Here are some more photos Ali took with his phone out at The Shire. We have had a few busy days and so have not spent much time at The Shire, but heading out there today. So hopefully more photos on the way soon.
December, that time of the year when we like to look back and reflect, or try to find a moment of peace to attempt reflection anyway. Some of the trends in our life this year are easy to spot, like the shift that has taken place in our ministry/work.
Our focus has shifted from simply caring for orphaned children to creating a sustainable system for orphan-care. A system that incorporates our philosophy of providing family, opportunities for a good child hood, education, and creating caring members of society. We have gone through many ideas on how to generate income so as to reduce our dependence on the need for donations from abroad, and there really is only one way for us. Agriculture.
Farming will not only help us feed the children but generate income as well. We will be growing vegetables, fruits, and raising animals for milk, eggs, and meat. A major shift from dispensing aid to those in need. Now we will grow some of that food we give away.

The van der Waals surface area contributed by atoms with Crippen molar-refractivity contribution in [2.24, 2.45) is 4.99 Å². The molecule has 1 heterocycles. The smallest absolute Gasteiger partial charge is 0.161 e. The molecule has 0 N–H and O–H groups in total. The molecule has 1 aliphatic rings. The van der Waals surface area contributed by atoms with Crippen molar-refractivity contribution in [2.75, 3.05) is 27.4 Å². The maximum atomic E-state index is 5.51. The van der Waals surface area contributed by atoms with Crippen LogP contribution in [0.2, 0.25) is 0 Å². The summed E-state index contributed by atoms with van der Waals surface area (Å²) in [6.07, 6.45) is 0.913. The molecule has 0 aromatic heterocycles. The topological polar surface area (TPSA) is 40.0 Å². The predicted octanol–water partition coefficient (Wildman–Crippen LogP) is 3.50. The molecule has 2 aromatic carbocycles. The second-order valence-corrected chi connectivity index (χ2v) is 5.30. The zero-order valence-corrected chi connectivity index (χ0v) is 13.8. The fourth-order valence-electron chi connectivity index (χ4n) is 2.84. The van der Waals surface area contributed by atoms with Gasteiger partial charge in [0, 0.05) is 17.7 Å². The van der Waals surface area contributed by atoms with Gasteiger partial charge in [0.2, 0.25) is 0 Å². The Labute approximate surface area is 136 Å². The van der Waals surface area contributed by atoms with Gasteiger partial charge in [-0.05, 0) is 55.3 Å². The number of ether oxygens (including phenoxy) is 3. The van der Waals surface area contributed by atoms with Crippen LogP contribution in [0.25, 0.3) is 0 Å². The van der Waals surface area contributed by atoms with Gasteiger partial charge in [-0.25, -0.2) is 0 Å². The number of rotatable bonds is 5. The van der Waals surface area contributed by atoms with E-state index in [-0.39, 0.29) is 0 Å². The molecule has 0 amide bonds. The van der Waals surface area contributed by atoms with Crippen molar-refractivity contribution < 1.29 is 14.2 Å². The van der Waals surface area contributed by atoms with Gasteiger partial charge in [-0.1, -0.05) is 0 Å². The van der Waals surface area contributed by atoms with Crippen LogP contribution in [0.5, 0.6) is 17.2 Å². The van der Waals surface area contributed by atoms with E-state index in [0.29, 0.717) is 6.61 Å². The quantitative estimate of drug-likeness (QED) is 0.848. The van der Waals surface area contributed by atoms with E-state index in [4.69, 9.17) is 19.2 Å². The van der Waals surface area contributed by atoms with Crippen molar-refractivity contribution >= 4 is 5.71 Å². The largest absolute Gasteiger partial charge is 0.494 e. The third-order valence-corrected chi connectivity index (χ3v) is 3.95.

This farming project will also teach vital skills to the children, and hopefully inspire them to help change a little part of the world's food supply.
A shift. A shift in a more sustaniable direction. We will still need finiacial help, but instead of spending that money on food we can spend it on other things like school.
A shift to a permanent location. The Shire is not moving.
A shift from only consuming food to producing food.
A shift from town to a rural farming community.
A shift to more space.
A shift that will help enable us to impact even more children.
Apparently yesterday was Giving Tuesday. Missed it. Guess that is why the money did not come pouring in. We also missed Black Friday and Cyber Monday. Actually now that I am thinking about it I have never shopped on Black Friday. Not that that is a good thing, just me avoiding crowds.
Gimmicks are fine for the moment, but we cannot survive on them. We need folks to give even if it is not Giving Tuesday.